When did Nikola Tesla invent the radio
Get Your History Correct and Give Credit Where Credit is Due
Figure 1. Nikola Tesla in 1895 (age 39).
What Really Happened?
My son-in-law recently gave me a book he found on a sale table called Tesla, Man Out of Time by Margaret Cheney. It has a 1981 copyright date on it, but was re-released in 1993. My son-in-law is not a technical or electronics type, but he read the book and was fascinated by Tesla and even amazed at Tesla’s unbelievable inventions. Tesla was not only a real success in the electrical fields, but also a terrible failure in many ways. And one of those failures was his inability to get recognition for inventing radio during his lifetime. I read the book only to find that I have had it wrong all these years myself. From my days as a ham radio addict in my teens to today where I write books and articles on radio for a living, I firmly believed l owed my livelihood to Marconi.
Nikola Tesla was born in the Serbian part of Croatia in 1856. Last year was his 150th birthday. He began inventing as a boy. Tesla was educated in various European universities in mechanical and electrical engineering, physics, and languages. During the late 1800s, he worked for Thomas Edison’s European telephone company in Budapest and Paris. He
immigrated to the US in 1884. He worked for Edison in New York City for a while, but pursued inventions on his own with great success. After endless squabbles with Edison over the merits of DC vs. AC, Tesla took off on his own and invented a whole stream of electrical things and patented them. Some of them were improvements to the telegraph, arc lights, and all manner of electrical machines like generators and motors. One of his best inventions was the AC induction motor which he sold to Westinghouse.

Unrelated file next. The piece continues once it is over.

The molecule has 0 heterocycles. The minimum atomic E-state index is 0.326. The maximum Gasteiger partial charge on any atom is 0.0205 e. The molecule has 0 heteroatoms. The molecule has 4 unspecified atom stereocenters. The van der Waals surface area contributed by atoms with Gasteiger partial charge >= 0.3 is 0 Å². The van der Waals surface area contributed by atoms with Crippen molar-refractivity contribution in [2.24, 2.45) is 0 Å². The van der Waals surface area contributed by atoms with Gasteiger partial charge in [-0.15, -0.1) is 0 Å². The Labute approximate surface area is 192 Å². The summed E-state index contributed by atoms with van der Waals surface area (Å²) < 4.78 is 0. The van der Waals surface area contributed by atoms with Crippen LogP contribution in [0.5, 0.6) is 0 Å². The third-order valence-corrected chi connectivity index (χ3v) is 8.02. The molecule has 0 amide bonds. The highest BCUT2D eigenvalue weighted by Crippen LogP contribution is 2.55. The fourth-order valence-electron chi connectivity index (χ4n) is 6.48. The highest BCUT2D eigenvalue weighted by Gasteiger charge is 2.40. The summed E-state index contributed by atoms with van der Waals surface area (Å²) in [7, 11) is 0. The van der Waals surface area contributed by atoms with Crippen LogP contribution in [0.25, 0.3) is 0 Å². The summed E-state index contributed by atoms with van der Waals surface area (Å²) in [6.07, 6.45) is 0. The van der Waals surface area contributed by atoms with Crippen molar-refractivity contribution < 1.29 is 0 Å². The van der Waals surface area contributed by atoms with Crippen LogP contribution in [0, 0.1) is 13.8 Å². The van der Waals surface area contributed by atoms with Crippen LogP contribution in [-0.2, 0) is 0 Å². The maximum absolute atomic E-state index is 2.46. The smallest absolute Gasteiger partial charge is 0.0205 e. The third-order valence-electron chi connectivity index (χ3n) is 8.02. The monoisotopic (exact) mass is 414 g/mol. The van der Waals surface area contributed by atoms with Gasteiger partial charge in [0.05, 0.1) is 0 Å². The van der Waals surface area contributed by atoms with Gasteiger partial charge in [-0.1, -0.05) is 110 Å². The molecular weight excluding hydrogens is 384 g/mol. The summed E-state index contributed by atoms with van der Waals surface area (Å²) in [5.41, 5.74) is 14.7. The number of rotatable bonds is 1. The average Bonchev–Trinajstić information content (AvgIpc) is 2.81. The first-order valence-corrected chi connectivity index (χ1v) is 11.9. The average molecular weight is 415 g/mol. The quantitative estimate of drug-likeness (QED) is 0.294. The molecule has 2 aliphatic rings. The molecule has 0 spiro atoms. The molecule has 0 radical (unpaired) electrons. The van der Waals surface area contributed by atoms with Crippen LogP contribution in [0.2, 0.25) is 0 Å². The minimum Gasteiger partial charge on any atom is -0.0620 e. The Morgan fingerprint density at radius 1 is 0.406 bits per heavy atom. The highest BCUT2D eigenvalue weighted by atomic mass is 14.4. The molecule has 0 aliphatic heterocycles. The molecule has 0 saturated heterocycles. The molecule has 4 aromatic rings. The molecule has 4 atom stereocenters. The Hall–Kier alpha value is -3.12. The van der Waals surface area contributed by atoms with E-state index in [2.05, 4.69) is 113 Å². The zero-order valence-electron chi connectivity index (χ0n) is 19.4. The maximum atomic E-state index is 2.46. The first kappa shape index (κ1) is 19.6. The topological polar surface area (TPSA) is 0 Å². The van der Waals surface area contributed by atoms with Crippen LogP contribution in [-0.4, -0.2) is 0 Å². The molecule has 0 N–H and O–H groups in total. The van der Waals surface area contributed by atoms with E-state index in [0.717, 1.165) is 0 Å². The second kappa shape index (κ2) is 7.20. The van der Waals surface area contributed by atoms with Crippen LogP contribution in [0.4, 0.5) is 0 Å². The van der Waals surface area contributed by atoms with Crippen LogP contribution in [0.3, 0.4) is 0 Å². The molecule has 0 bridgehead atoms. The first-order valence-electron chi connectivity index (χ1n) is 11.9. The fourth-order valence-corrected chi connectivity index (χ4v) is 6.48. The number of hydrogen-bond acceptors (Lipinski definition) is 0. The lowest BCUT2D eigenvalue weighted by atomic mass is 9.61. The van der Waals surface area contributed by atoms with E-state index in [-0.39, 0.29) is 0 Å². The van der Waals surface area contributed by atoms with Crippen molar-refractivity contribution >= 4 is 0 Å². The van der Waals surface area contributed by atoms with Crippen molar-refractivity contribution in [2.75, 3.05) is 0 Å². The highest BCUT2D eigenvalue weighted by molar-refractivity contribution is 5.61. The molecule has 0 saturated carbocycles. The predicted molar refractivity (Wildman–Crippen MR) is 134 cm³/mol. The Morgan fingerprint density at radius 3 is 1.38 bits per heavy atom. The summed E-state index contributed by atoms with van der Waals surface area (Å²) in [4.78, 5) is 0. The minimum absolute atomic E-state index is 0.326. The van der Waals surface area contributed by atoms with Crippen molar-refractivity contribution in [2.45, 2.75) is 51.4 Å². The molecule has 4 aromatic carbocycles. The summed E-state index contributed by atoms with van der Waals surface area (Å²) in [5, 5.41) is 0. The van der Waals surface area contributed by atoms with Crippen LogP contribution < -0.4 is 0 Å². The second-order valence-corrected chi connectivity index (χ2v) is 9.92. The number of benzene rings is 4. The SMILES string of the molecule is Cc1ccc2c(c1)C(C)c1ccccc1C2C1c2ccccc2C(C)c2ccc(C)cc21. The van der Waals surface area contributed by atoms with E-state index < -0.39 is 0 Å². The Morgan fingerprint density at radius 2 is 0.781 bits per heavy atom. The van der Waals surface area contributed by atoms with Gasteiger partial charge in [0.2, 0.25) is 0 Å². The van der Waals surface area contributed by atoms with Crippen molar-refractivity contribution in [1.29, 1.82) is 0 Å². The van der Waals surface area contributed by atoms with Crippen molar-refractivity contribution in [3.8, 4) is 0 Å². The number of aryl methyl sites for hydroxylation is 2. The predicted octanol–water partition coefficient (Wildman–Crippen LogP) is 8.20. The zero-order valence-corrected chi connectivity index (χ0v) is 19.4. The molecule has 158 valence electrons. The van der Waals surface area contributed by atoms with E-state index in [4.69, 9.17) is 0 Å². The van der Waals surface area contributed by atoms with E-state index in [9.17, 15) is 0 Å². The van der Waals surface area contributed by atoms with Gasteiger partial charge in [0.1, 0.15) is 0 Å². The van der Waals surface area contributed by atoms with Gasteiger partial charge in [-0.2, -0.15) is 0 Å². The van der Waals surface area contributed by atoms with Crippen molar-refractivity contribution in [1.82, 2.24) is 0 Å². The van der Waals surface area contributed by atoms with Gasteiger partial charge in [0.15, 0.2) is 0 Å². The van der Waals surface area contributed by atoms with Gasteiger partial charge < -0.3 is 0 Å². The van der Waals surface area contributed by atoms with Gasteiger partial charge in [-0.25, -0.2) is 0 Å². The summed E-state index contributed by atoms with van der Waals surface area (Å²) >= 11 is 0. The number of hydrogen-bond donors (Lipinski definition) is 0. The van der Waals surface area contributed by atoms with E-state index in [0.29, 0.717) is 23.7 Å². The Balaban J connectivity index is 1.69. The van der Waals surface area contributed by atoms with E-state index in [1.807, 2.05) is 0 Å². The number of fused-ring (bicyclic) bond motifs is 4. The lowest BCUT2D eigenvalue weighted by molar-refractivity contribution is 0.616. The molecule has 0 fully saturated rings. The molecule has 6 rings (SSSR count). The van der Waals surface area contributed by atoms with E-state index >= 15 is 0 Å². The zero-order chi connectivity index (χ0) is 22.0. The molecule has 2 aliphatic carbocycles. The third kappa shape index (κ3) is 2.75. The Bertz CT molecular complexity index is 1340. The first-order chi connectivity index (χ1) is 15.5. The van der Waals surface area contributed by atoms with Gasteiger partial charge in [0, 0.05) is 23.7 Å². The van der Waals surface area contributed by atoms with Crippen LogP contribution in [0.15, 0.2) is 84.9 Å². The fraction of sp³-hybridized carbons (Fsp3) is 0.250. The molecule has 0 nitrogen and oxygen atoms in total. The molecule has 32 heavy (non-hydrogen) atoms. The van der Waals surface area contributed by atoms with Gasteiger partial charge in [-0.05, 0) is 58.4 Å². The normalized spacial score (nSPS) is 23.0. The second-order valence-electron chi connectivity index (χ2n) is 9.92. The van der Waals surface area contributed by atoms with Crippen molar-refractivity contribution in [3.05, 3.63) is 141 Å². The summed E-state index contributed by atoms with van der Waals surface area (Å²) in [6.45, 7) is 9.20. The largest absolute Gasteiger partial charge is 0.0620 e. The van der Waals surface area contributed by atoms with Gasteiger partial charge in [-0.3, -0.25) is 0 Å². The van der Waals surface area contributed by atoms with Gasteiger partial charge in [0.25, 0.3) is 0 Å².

Tesla went to work for Westinghouse and helped him eventually win the battle for electrical power distribution in the US and elsewhere. Edison was hell-bent to electrify everything with DC, but found that it was very inefficient and required more generating stations over shorter distances. But AC — with its ability to be stepped up in voltage by a transformer — could be transmitted efficiently over very long distances then stepped back down to usable levels where it was to be used.
Tesla was a major player in building the first big power-generating plant at Niagara Falls, NY. In any case, he was a major player in making AC the electrical power of choice. And despite his essential role and success, he never got rich like the Westinghouses and Edisons of his time.